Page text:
ACTA – if you think we've won, we've lost
This article is also available in:
Deutsch: ACTA – Wir sind noch lange nicht am Ziel
Following the announcement of David Martin, the Member of the European Parliament (MEP) in charge of the ACTA dossier in the European Parliament, that he will advise his colleagues to vote against the proposal, a widespread assumption appears to have developed that ACTA is now dead. This is not just wrong. It is dangerous and wrong.
The background of what's happening in the European Parliament is as follows. The dossier is being handled in five Parliamentary Committees – four are providing “opinions” and one, the International Trade Committee (INTA), has the overall responsibility. Of the four opinion Committees, the MEPs in charge of the dossier, two are (still!) in favour – Marielle Gallo (EPP, France) and Jan Zahradil (ECR, Czech Republic). The other two are opposed – Amelia Andersdottir (Greens/EFA, Sweden) and Dimitrios Droutsas (Socialists & Democrats, Greece). As well as supporting ACTA, Jan Zahradil is also noteworthy as being one of only 28 (4%) MEPs to vote against last week's European Parliament Resolution to limit exports of censorship tools to autocratic regimes.
More notably, if you extrapolate the numbers of MEPs from the political groups of the pro-ACTA rapporteurs, the total is 42%, while the total from the anti-ACTA rapporteurs is 33%. Thankfully, due to the determination of the citizens who protested all across Europe, the situation is no longer that bleak.
The current balance is approximately 52.5% of the Parliament opposed to ACTA and 47.5% in favour. To put it in another way, if just 20 MEPs have their minds changed as a result of the massive lobbying campaign currently underway and organised by the European Commission and big business interests, then ACTA will be adopted. The situation becomes even more precarious when we consider that it often happens that more than 5% of MEPs do not vote (either absent or abstaining) meaning that the chances of the current tiny majority being sufficient are more a matter of luck than anything else.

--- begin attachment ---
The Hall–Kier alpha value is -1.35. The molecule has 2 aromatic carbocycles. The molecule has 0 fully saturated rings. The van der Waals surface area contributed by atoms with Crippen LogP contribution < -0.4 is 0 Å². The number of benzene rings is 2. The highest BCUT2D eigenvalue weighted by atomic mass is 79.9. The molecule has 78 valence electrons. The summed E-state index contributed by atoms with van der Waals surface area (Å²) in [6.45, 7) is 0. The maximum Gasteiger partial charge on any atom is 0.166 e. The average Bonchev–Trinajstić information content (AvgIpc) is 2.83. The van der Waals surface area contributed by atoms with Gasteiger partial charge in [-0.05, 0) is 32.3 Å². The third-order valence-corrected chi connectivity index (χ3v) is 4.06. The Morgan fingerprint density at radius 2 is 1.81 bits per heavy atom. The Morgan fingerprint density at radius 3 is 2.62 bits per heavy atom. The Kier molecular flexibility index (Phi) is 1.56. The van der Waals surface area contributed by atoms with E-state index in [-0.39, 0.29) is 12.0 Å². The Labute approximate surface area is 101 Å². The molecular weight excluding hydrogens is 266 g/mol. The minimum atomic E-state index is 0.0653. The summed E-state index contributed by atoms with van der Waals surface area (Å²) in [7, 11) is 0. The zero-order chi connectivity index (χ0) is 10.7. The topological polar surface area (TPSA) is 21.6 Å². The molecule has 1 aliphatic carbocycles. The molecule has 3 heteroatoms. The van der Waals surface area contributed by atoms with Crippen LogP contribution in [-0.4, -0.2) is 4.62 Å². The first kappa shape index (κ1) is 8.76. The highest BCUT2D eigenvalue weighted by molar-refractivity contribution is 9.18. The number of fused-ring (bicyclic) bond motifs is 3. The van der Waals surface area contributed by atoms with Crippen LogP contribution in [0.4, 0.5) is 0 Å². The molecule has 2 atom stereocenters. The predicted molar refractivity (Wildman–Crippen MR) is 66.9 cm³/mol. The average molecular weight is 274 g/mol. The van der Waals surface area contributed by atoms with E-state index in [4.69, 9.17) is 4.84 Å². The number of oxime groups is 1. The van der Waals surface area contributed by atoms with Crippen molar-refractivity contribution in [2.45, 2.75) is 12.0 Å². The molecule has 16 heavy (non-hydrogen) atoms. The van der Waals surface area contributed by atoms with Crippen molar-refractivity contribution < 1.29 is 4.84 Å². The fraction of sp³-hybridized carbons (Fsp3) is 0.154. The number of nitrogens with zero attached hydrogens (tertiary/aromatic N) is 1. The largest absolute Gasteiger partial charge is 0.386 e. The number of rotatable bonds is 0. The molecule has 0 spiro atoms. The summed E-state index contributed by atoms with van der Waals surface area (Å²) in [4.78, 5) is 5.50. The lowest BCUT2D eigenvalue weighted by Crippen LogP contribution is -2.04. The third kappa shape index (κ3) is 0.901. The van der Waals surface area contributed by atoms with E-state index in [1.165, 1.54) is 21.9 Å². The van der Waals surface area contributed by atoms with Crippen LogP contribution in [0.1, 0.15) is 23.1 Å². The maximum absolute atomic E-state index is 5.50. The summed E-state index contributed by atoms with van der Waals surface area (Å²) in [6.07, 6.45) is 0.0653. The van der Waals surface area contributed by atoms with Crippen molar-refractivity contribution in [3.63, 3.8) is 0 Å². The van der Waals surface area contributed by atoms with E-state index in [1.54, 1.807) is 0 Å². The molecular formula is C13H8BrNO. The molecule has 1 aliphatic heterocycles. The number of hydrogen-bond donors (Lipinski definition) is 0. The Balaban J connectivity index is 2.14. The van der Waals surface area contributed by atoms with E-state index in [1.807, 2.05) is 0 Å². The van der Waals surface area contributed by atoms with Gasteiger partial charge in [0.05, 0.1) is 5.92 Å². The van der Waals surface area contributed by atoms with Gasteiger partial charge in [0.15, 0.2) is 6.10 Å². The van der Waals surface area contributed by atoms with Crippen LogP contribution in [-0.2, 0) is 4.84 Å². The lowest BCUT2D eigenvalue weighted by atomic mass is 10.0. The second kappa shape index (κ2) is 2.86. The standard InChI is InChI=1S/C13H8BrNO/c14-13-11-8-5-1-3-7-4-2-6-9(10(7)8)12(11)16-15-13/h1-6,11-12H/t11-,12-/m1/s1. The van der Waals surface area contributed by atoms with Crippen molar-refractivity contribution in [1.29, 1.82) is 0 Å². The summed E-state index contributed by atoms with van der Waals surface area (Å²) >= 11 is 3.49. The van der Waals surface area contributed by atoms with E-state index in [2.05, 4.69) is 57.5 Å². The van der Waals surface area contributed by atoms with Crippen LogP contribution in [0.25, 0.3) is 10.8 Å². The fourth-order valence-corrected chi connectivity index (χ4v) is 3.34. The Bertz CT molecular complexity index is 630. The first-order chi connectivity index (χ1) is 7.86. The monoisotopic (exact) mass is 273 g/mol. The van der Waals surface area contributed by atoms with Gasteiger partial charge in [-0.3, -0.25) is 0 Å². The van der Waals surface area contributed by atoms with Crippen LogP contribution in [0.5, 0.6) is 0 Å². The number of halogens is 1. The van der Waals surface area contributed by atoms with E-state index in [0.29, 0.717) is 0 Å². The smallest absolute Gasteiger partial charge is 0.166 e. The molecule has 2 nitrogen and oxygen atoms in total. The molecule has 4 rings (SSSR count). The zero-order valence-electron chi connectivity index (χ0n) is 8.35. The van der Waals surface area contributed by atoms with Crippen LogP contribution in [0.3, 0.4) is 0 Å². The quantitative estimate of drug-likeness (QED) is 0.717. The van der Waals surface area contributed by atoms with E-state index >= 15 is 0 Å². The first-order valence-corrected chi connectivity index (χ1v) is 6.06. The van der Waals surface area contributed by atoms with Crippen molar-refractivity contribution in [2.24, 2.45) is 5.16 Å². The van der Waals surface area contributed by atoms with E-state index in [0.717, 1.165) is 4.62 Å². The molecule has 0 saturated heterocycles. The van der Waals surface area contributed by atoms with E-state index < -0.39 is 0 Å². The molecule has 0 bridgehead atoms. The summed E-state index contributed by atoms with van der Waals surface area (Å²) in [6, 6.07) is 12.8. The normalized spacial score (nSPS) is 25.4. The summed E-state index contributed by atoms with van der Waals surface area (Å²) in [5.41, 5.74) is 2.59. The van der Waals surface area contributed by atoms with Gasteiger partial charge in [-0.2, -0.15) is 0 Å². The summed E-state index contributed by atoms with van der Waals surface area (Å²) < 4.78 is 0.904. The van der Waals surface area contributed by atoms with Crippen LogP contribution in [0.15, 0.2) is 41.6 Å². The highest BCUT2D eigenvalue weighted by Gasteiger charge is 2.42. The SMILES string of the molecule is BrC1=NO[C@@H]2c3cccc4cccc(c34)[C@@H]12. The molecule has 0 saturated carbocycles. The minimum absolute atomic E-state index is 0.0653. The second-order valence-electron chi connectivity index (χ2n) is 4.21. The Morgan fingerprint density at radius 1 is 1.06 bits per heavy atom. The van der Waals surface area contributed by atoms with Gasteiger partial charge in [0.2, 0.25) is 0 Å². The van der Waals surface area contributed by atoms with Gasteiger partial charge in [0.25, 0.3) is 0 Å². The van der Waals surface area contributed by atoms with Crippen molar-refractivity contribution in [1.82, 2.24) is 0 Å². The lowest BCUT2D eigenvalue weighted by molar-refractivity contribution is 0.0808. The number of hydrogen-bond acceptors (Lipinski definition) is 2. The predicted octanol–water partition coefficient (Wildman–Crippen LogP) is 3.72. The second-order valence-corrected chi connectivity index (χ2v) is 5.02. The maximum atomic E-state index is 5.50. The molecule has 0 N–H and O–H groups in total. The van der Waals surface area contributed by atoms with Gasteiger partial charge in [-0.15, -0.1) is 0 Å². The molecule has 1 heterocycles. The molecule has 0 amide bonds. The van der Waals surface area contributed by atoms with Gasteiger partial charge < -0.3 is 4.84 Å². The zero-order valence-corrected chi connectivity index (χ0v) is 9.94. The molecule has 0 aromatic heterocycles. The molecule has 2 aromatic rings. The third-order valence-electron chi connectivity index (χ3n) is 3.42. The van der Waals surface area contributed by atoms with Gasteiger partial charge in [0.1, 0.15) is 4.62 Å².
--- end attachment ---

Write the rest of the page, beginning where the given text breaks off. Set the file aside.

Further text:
We are at a stage where every single vote in the European Parliament is of huge value. If the pro-ACTA message of the rapporteurs in the Legal Affairs and (shockingly) the Development Committee prevail, this will create a new momentum and will be used to “prove” that ACTA is a legitimate proposal.
At the same time, there are still Parliamentarians and officials in the European Parliament whose addition to ACTA is more important than their loyalty to the Parliament and European democracy. There are more and more rumours of “non-political” committee officials in certain Parliamentary committees actively working to prevent progress from being made and individual Parliamentarians are still trying to undermine the Parliament's democratic prerogatives by demanding a delay of the vote until the European Court of Justice has ruled.
Assuming that the anti-democratic elements in the European Parliament will not be allowed to have their way, there are two possible outcomes. The first is the anti-ACTA campaign will be anesthetised by complacency – assuming victory, citizens will stop contacting Parliamentarians, will not take part in demonstrations and will reassure MEPs that our attention span is so short that we can be ignored on ACTA, that we can be ignored on the upcoming IPRED Directive, that we can be ignored on the upcoming Data Retention Directive. And we reassure our opponents that no future democratic movement will be able to sustain a campaign as long as needed. We lose. Europe loses.
Or we do our duty for European democracy and maintain our pressure right up until the vote. And then we win. And Europe wins.
EDRi - Stop ACTA campaign page
EDPS new opinion on ACTA (24.02.2012)
Liberals and Democrats reject ACTA (25.04.2012)
(Contribution by Joe McNamee- EDRi)